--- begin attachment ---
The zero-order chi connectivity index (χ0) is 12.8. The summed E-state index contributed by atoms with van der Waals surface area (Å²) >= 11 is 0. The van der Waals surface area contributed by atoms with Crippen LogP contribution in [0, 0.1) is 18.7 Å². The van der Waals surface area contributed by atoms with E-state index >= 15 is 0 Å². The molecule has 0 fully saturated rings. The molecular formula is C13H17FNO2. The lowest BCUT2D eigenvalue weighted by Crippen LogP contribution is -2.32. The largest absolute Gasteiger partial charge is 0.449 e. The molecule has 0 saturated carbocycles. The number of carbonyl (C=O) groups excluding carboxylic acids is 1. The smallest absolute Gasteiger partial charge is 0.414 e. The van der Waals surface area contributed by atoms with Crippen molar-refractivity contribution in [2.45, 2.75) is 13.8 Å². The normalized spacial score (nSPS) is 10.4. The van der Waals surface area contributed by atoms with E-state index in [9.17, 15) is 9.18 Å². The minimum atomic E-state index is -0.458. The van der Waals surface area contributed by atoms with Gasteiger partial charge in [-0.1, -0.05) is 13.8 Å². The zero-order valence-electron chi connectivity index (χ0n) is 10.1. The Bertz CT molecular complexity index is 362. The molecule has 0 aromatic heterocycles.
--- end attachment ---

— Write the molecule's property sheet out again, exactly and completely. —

The zero-order chi connectivity index (χ0) is 12.8. The summed E-state index contributed by atoms with van der Waals surface area (Å²) >= 11 is 0. The van der Waals surface area contributed by atoms with Crippen LogP contribution in [0, 0.1) is 18.7 Å². The van der Waals surface area contributed by atoms with E-state index >= 15 is 0 Å². The molecule has 0 fully saturated rings. The molecular formula is C13H17FNO2. The lowest BCUT2D eigenvalue weighted by Crippen LogP contribution is -2.32. The largest absolute Gasteiger partial charge is 0.449 e. The molecule has 0 saturated carbocycles. The number of carbonyl (C=O) groups excluding carboxylic acids is 1. The smallest absolute Gasteiger partial charge is 0.414 e. The van der Waals surface area contributed by atoms with Crippen molar-refractivity contribution in [2.45, 2.75) is 13.8 Å². The normalized spacial score (nSPS) is 10.4. The van der Waals surface area contributed by atoms with E-state index in [9.17, 15) is 9.18 Å². The minimum atomic E-state index is -0.458. The van der Waals surface area contributed by atoms with Gasteiger partial charge in [-0.1, -0.05) is 13.8 Å². The zero-order valence-electron chi connectivity index (χ0n) is 10.1. The Bertz CT molecular complexity index is 362. The molecule has 0 aromatic heterocycles.